Donald Trump Sued by Investors in Company He Endorsed on 'Celebrity Apprentice'

A lawsuit filed Monday accuses Trump of tricking consumers into investing in a multi-level marketing company that he was secretly being paid millions to endorse.
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President Donald Trump

President Donald Trump is facing a class action lawsuit for allegedly tricking consumers into investing in companies that he was paid to endorse — including one that was featured twice on The Celebrity Apprentice.

Trump, along with his three oldest children, is being sued for racketeering, unfair competition and fraud, among other claims.

"The Trumps conned each of these victims into giving up hundreds or thousands of dollars — losses that may experienced as devastating and life-altering," writes attorney Robbie Kaplan in the 164-page complaint. "Surely the Trumps dismissed these amounts (and the lives they wrecked) as trivial. But by defrauding so many for so long, the Trumps made millions."

At the center of this suit are at least two multi-level marketing companies, ACN Opportunity and The Trump Network, and Business Strategies Group, a company which allegedly promised that attendees of pricey seminars would learn Trump's "secrets to success."

According to the complaint, which was filed Monday in New York federal court, Trump used his long-cultivated brand as a successful entrepreneur to "ensnare vulnerable consumers" in these MLM and training scams.

Kaplan claims Trump received secret payments in exchange for misleading consumers into believing that they would have a reasonable probability of success if they invested, that he was endorsing them because he believed in them and that he had personal experience with the investments.

Trump also arranged for ACN appear on a 2009 and 2011 episode of The Celebrity Apprentice, according to the complaint, and claimed the company did "half-a-billion dollars worth of sales a year."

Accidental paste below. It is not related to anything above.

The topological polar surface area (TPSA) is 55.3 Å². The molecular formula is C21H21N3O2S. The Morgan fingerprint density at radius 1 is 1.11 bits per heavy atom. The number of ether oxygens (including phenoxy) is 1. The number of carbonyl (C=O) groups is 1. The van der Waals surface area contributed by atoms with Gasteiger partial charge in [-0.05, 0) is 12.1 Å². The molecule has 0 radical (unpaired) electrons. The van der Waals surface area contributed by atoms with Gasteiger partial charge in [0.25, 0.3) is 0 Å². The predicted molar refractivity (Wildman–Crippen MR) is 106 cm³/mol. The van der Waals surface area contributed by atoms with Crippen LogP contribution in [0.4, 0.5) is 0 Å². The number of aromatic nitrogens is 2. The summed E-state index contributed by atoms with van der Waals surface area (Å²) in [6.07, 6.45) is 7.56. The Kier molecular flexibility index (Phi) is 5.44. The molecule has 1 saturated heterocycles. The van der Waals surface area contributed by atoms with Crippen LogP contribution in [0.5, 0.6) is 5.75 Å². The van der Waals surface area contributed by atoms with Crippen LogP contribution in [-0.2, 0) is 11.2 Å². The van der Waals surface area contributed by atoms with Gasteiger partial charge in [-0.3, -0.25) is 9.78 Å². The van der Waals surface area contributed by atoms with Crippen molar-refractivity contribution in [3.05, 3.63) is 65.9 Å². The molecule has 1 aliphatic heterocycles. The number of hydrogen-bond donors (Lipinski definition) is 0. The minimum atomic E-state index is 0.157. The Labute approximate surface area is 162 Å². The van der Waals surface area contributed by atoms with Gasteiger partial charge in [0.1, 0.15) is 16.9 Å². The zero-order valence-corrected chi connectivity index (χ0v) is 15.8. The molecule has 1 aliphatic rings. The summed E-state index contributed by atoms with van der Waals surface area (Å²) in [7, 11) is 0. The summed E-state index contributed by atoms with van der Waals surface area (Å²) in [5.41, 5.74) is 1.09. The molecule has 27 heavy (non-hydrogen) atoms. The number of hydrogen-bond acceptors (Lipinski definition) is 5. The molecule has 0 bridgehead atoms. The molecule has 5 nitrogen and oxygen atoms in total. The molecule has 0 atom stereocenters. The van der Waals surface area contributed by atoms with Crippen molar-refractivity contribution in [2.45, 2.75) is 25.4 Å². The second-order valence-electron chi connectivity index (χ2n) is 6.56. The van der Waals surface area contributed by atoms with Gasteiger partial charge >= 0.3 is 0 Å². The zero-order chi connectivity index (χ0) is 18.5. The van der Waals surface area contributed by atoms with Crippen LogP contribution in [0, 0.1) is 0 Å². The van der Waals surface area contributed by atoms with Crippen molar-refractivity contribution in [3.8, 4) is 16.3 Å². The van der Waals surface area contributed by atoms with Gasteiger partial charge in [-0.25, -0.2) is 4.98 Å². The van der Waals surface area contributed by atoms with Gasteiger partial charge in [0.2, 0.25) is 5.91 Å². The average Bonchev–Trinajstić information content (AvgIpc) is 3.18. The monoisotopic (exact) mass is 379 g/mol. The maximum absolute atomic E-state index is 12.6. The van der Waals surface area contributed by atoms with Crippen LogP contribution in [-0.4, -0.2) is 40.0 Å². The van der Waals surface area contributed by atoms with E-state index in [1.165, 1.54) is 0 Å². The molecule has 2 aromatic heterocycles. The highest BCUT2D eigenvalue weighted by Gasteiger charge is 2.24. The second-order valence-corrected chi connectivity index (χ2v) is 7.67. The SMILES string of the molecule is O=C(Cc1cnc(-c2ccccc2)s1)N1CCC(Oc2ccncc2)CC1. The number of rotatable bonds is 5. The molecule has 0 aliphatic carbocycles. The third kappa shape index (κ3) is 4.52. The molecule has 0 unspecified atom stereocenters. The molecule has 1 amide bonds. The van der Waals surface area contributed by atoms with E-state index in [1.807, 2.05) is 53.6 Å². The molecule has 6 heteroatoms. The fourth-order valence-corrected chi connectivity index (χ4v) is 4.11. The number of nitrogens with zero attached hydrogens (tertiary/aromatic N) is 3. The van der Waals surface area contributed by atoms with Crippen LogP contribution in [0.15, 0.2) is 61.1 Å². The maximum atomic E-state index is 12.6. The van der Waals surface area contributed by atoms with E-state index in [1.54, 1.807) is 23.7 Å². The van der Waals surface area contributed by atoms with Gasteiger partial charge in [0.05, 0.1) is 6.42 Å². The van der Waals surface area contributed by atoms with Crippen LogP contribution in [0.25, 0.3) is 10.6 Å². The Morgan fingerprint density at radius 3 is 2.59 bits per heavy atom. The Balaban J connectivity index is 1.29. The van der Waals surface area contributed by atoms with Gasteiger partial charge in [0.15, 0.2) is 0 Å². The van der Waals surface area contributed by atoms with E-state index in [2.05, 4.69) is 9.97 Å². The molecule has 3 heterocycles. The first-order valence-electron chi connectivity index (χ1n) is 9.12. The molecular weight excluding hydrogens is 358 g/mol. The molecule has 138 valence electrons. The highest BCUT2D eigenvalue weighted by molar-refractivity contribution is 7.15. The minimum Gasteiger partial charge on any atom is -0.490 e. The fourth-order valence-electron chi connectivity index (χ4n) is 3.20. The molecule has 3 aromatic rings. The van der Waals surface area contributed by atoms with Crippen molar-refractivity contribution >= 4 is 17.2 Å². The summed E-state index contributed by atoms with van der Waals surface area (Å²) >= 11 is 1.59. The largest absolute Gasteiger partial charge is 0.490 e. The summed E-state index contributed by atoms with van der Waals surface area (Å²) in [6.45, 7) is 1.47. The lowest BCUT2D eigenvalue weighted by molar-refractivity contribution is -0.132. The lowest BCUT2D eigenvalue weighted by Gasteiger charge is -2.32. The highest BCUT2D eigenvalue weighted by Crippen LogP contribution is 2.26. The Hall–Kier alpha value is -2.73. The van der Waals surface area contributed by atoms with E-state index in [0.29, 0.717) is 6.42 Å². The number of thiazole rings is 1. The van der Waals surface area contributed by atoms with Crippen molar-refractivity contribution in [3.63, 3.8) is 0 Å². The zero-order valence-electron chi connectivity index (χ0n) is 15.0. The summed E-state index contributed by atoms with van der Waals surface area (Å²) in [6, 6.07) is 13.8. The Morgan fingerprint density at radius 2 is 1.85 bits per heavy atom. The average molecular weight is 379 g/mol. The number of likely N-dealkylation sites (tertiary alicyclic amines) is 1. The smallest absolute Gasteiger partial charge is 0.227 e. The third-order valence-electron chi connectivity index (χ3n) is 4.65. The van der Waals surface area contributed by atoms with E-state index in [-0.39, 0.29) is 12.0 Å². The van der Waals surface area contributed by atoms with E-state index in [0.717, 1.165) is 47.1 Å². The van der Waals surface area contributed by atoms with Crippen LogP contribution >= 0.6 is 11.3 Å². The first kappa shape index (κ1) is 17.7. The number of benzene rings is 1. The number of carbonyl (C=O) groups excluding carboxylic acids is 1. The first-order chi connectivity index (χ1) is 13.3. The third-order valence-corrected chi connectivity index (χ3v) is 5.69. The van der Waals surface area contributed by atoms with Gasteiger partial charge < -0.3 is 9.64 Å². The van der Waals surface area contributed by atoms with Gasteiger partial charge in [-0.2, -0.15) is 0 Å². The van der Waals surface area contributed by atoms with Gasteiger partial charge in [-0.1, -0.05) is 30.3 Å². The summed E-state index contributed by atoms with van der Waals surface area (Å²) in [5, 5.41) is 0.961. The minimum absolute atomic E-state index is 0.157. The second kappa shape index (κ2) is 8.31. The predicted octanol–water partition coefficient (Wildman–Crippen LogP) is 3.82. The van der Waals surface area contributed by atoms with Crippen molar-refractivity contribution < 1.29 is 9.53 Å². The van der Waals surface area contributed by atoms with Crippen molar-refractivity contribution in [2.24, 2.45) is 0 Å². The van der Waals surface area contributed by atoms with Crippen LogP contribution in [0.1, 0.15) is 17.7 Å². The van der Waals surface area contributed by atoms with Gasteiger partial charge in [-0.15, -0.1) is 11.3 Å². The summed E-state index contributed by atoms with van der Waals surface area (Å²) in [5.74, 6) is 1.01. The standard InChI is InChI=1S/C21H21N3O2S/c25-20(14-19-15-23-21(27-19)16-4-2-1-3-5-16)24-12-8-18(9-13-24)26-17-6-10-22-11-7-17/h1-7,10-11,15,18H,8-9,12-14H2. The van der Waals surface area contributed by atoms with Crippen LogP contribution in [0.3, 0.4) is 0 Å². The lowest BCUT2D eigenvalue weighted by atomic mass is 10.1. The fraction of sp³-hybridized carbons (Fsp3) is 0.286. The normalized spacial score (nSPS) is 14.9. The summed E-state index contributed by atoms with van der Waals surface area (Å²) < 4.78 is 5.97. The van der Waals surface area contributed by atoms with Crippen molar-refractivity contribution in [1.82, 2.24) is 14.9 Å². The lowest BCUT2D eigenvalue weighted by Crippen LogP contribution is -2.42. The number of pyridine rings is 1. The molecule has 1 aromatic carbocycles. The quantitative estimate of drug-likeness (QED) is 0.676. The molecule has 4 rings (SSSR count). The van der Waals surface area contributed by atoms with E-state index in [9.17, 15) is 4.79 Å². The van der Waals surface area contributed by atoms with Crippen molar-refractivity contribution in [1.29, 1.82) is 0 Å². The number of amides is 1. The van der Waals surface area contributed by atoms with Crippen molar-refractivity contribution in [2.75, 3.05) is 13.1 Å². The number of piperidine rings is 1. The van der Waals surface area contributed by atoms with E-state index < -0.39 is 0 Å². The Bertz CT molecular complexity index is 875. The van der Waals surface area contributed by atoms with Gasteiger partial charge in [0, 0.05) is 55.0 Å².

Lead plaintiff Jane Doe is an anonymous woman who works as a hospice caregiver in California. She claims she was skeptical after attending a 2014 ACN recruitment meeting, but was convinced by Trump's promotional video for the company and its appearance on Celebrity Apprentice. She paid thousands of dollars in fees and expenses in connection to the business, but only earned $38 through her participation. 

An anonymous California resident, referred to as Luke Loe, tells a similar story, claiming he was familiar with Trump because of the reality series and believed him to be "savvy." He borrowed $499 from a friend to pay the ACN registration fee, and was homeless at the time according to the complaint, and never received any income from the work. 

A Maryland man, suing as Richard Roe, says he was convinced to sign up for ACN after seeing a clip from Celebrity Apprentice on YouTube. The fourth lead plaintiff, Mary Moe, also claims Trump's endorsement convinced her she could make money with ACN.

Kaplan alleges that these MLM's were part of Trump's attempt to "restore his brand" in the early 2000s because The Trump Organization was "in dire straits" and he had been taking hits from the tabloids for living a "lavish lifestyle while his empire crumbled around him."

Enter Mark Burnett, who in 2002 pitched Trump the idea of The Apprentice, which eventually led to its spinoff The Celebrity Apprentice.

Kaplan argues that the shows portrayed Trump to audiences as "a highly successful and fabulously wealthy entrepreneur" — but producers acknowledged it was fiction. She quotes one as saying, "How funny is it to have this washed-up, five-time bankruptcy guy, who lives in a golden palace that other people are paying for — that he is now the 'executive in charge of this big corporation'?"

The rebrand worked, according to the lawsuit, in which Kaplan also argues that Trump "has a long and storied history of wildly exaggerating his net worth" and nods to the time he sued an author for defamation for referring to him as a "millionaire."

Beginning in 2005, Kaplan claims, Trump used his notoriety and "casual willingness to make false and misleading statements" to con consumers into paying for training that they believed would make them successful, too. 

Trump's lawyer has not yet responded to The Hollywood Reporter's request for comment on the complaint, which is posted below. But Trump Organization chief legal officer Alan Garten sent a statement to The New York Times saying, “This is clearly just another effort by opponents of the President to use the court system to advance a political agenda.”